Harvard | Healthcare Fanatic
GMAT 770, GPA 3.46
Cornell Johnson | Ms. Food Waste Warrior
GMAT Not written yet (around 680), GPA 3.27
Stanford GSB | Mr. Sustainable Business
GRE 331, GPA 3.86
Columbia | Mr. Aussie Military Man
GMAT 710, GPA 3.0 (rough conversion from Weighted Average Mark)
Kellogg | Mr. Finance To Education
GMAT 730, GPA 3.4
Rice Jones | Mr. Back To School
GRE 315, GPA 3.0
Berkeley Haas | Mr. Poet At Heart
GMAT 740, GPA 3.7
Harvard | Mr. Hopeful Philanthropist
GMAT 710, GPA 3.74
Stanford GSB | Mr. FinTech
GMAT Not Taken Yet, GPA 3.5
UCLA Anderson | Mr. Analytics Man
GMAT 740, GPA 3.1
Stanford GSB | Ms. Future Tech Exec
GMAT 750, GPA 3.4
Cornell Johnson | Mr. FinTech Startup
GMAT 570, GPA 3.4
Harvard | Mr. MacGruber
GRE 313, GPA 3.7
Darden | Ms. Teaching-To-Tech
GRE 326, GPA 3.47
Wharton | Mr. Microsoft Consultant
GMAT N/A, GPA 2.31
Yale | Mr. Ukrainian Biz Man
GRE 310, GPA 4.75 out of 5
Chicago Booth | Mr. Future Angel Investor
GMAT 620, GPA 3.1
Wharton | Ms. Software Engineer
GMAT 760, GPA 3.84
Harvard | Mr. PE Strategist
GRE 326, GPA 3.6
Harvard | Mr. FBI To MBB
GMAT 710, GPA 3.85
Harvard | Mr. MBB Consultant
GMAT 730, GPA 3.9
Yale | Ms. Impact Investing
GRE 323, GPA 3.8
Chicago Booth | Mr. Cal Poly
GRE 317, GPA 3.2
Darden | Ms. Business Reporter
GMAT 2150, GPA 3.6
Darden | Mr. Former Scientist
GMAT 680, GPA 3.65
Harvard | Ms. IB Deferred
GMAT 730, GPA 3.73
Harvard | Mr. Amazon Manager
GMAT 740, GPA 3.2

HBS: How Coronavirus Will Change Business

HBS: How Coronavirus Will Change Business

With b-schools closing campuses and moving online, the COVID-19 pandemic has already changed how students are learning.

But how exactly is the virus changing how business is practiced?

Dina Gerdeman, of Harvard Business School’s Working Knowledge, recently spoke to a few HBS experts on how the disease is rewriting the future of business.


Experts say that with the pandemic well underway, businesses are now challenged with how much they can really trust their employees.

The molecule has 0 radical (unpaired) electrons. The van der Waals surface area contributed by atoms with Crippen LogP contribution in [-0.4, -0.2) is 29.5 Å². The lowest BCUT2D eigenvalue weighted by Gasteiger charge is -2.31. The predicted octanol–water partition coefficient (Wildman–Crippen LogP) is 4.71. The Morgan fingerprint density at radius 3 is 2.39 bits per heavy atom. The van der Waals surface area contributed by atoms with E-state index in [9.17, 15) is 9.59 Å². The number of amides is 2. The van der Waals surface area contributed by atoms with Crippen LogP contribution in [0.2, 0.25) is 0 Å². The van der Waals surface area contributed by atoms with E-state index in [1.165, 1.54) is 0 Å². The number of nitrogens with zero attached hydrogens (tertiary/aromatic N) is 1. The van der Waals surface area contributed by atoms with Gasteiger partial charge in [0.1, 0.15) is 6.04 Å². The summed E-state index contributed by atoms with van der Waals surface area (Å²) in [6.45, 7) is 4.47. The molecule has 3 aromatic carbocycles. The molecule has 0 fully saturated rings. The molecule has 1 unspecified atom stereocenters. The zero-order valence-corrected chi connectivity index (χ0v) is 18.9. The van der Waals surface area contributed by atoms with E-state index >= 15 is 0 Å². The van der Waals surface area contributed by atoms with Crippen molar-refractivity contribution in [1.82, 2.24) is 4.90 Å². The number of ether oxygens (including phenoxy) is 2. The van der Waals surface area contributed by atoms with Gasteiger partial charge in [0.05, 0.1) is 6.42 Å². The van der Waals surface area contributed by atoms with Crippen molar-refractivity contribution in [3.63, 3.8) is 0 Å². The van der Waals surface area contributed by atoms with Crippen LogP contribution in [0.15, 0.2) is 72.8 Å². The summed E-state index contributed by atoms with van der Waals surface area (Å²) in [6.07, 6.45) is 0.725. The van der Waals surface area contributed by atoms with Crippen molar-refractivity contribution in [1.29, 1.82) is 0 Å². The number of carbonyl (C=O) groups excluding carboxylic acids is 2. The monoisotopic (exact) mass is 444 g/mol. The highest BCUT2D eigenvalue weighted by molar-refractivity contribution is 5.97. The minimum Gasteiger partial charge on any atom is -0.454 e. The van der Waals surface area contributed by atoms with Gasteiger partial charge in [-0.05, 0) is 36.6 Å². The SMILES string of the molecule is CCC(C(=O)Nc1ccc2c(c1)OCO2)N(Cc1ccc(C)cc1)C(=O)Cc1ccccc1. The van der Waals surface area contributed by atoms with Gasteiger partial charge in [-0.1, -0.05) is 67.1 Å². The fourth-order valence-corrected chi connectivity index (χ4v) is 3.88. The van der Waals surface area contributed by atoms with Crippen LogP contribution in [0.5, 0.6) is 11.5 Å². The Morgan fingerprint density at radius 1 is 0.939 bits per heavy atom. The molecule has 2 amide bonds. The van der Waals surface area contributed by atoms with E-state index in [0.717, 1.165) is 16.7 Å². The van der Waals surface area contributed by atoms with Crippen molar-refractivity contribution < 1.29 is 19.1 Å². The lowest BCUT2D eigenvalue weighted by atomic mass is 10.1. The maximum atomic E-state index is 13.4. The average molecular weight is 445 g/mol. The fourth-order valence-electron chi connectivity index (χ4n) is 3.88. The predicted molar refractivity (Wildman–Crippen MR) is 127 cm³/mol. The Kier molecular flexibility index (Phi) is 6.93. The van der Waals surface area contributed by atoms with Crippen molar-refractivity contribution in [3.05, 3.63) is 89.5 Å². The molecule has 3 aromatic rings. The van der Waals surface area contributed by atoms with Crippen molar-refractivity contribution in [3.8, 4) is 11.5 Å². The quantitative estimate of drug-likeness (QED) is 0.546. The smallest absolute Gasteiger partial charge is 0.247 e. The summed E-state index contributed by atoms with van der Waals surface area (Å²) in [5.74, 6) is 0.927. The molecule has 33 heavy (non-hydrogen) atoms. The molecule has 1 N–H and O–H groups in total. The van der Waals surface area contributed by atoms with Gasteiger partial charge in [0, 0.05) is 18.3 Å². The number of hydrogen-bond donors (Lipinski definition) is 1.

“The coronavirus challenge demands an organization-wide, honest conversation that enables truth to speak to power about the corporate response to the challenge,” Michael Beer, a Cahners-Rabb Professor of Business Administration at HBS, tells Working Knowledge. “Think of it as a new strategic initiative facing huge execution challenges. These require senior management to get the best information they can about barriers to execution, and it requires trust and commitment.”


Due to the pandemic, many companies have now switched to remote working—something Prithwiraj (Raj) Choudhury, a Lumry Family Associate Professor in the Technology and Operations Management Unit at HBS, says will become strategic.

“Remote companies have well-established processes where people are socializing and no one is feeling isolated and falling through the cracks,” Choudhury tells Working Knowledge. “That’s really important right now, especially with all the anxiety around us and schools getting closed and the fear and psychosis of the moment.”


Looking ahead, the worst is yet to come, believes Willy C. Shih, Professor of Management Practice in Business Administration in the Technology and Operations Management Unit. He sees airlines and hotels – and the travel industry at large – as vulnerable industries that will struggle to make up lost revenue.

At the same time, Shih believes the Coronavirus will also overhaul global manufacturing and logistics.

“Businesses have been surprised on how dependent they are on China, for everything from key raw materials or parts to finished products,” he writes. “Often they didn’t realize that it was a supplier to their supplier, or further down as a third or fourth tier. The magnitude of the shock means after they recover from the momentary chaos, many will start thinking about diversifying their risk and trying to develop alternatives in other countries.”

See what else experts have to say about Coronavirus changing business here.

Sources: Working KnowledgePoets & Quants